The Food and Drug Administration (FDA) is urging people who’ve returned from places where the Zika virus is active to refrain from donating blood for at least a month, while also recommending against the collection of blood from any region with active transmission.
The updated guidelines apply to people who have been to areas with active Zika transmission or have had a confirmed case of the infection. Same goes for anyone who feels they might have been exposed to the virus. Because Zika is spread by infected mosquitoes, experts strongly suspect that it’s transmitted via blood. To date, there have been no cases of Zika entering the blood supply in the United States, but the FDA is taking measures to ensure it stays that way.
“The FDA has critical responsibilities in outbreak situations and has been working rapidly to take important steps to respond to the emerging Zika virus outbreak,” noted FDA acting chief scientist Luciana Borio in a prepared statement. “We are issuing this guidance for immediate implementation in order to better protect the US blood supply.”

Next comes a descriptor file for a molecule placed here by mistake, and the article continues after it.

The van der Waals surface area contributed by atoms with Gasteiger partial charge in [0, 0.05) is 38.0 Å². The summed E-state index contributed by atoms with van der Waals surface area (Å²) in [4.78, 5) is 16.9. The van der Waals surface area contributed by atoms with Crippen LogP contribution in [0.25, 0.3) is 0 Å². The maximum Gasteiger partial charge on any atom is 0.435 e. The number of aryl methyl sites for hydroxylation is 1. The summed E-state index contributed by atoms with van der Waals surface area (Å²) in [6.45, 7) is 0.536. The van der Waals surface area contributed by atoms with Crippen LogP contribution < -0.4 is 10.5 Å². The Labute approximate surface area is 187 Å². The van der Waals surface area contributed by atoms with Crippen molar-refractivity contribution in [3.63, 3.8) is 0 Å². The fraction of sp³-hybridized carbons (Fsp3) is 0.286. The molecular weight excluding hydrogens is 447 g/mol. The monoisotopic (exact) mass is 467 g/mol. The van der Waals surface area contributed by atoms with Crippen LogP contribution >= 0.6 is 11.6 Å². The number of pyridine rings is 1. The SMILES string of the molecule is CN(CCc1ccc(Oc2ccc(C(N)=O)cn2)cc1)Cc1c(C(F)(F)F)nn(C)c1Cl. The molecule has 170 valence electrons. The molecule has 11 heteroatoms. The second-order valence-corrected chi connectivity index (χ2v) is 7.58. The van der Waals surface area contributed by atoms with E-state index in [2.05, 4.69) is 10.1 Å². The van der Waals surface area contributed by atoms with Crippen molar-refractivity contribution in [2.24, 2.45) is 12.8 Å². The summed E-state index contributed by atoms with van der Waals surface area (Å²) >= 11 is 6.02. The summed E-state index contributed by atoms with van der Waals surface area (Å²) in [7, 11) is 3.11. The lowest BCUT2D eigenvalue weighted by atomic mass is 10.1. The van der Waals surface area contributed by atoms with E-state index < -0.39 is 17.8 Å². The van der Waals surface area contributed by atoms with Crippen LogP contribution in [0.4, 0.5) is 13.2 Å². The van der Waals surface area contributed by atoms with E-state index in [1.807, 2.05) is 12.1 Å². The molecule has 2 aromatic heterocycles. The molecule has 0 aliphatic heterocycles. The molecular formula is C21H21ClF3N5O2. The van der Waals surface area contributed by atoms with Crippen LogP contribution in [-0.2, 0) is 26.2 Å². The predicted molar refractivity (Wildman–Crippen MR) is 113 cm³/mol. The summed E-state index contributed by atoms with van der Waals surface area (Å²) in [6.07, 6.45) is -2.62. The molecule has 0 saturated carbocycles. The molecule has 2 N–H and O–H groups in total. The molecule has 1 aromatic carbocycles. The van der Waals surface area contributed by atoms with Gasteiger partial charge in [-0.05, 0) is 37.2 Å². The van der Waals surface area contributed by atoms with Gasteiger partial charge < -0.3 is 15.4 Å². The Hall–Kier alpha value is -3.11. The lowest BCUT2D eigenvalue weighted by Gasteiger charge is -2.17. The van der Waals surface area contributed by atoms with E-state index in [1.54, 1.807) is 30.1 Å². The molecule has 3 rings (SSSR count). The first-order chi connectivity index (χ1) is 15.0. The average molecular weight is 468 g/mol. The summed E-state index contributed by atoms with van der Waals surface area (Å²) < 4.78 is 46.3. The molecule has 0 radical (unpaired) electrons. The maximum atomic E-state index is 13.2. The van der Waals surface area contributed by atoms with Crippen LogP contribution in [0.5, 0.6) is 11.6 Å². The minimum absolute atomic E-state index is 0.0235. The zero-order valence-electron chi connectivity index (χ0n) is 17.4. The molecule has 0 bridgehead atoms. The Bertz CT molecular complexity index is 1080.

People who have travelled to an area with active Zika transmission should delay blood donations for at least four weeks. That gives the body enough time to rid itself of the virus. The same policy applies to anyone who has exhibited symptoms, or who has had sexual contact with “a person who has traveled to, or resided in, an area with active Zika virus transmission during the prior three months, and those who have traveled to areas with active transmission of Zika virus during the past four weeks.”
The FDA is also advising that whole blood and blood components for transfusion be obtained from areas of the US without active transmission. The Centers for Disease Control and Prevention (CDC) has declared Puerto Rico, the US Virgin Islands, and American Samoa as areas with active Zika.
“Based on the best available evidence, we believe the new recommendations will help reduce the risk of collecting blood and blood components from donors who may be infected with the Zika virus,” noted Peter Marks, director of the FDA’s Center for Biologics Evaluation and Research.
Zika is symptomatic in only 20 percent of people who get infected by it, making diagnosis difficult. For most people it’s relatively harmless, but because it has been potentially linked to birth defects, scientists are urging caution.